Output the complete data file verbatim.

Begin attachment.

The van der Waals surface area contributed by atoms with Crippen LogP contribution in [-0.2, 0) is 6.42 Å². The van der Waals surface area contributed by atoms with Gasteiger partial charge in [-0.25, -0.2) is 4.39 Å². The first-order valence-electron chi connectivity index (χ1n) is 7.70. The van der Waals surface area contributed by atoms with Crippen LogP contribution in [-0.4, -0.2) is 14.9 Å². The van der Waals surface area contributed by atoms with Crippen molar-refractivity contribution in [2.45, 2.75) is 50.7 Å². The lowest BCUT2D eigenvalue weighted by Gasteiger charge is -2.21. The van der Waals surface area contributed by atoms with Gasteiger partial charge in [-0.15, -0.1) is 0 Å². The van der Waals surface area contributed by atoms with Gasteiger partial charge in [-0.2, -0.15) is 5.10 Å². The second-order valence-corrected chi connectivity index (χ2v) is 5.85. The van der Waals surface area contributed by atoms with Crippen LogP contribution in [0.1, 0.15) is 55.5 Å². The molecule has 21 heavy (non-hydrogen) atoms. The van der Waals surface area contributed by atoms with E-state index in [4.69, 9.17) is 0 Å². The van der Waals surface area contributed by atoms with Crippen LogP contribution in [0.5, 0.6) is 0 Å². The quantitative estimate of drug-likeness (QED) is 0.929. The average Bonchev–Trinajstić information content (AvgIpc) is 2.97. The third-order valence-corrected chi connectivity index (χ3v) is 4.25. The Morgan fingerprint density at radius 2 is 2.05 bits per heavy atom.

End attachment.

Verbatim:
The van der Waals surface area contributed by atoms with Crippen LogP contribution in [-0.2, 0) is 6.42 Å². The van der Waals surface area contributed by atoms with Gasteiger partial charge in [-0.25, -0.2) is 4.39 Å². The first-order valence-electron chi connectivity index (χ1n) is 7.70. The van der Waals surface area contributed by atoms with Crippen LogP contribution in [-0.4, -0.2) is 14.9 Å². The van der Waals surface area contributed by atoms with Crippen molar-refractivity contribution in [2.45, 2.75) is 50.7 Å². The lowest BCUT2D eigenvalue weighted by Gasteiger charge is -2.21. The van der Waals surface area contributed by atoms with Gasteiger partial charge in [-0.15, -0.1) is 0 Å². The van der Waals surface area contributed by atoms with Gasteiger partial charge in [-0.2, -0.15) is 5.10 Å². The second-order valence-corrected chi connectivity index (χ2v) is 5.85. The van der Waals surface area contributed by atoms with Crippen LogP contribution in [0.1, 0.15) is 55.5 Å². The molecule has 21 heavy (non-hydrogen) atoms. The van der Waals surface area contributed by atoms with E-state index in [4.69, 9.17) is 0 Å². The van der Waals surface area contributed by atoms with Crippen LogP contribution in [0.5, 0.6) is 0 Å². The quantitative estimate of drug-likeness (QED) is 0.929. The average Bonchev–Trinajstić information content (AvgIpc) is 2.97. The third-order valence-corrected chi connectivity index (χ3v) is 4.25. The Morgan fingerprint density at radius 2 is 2.05 bits per heavy atom.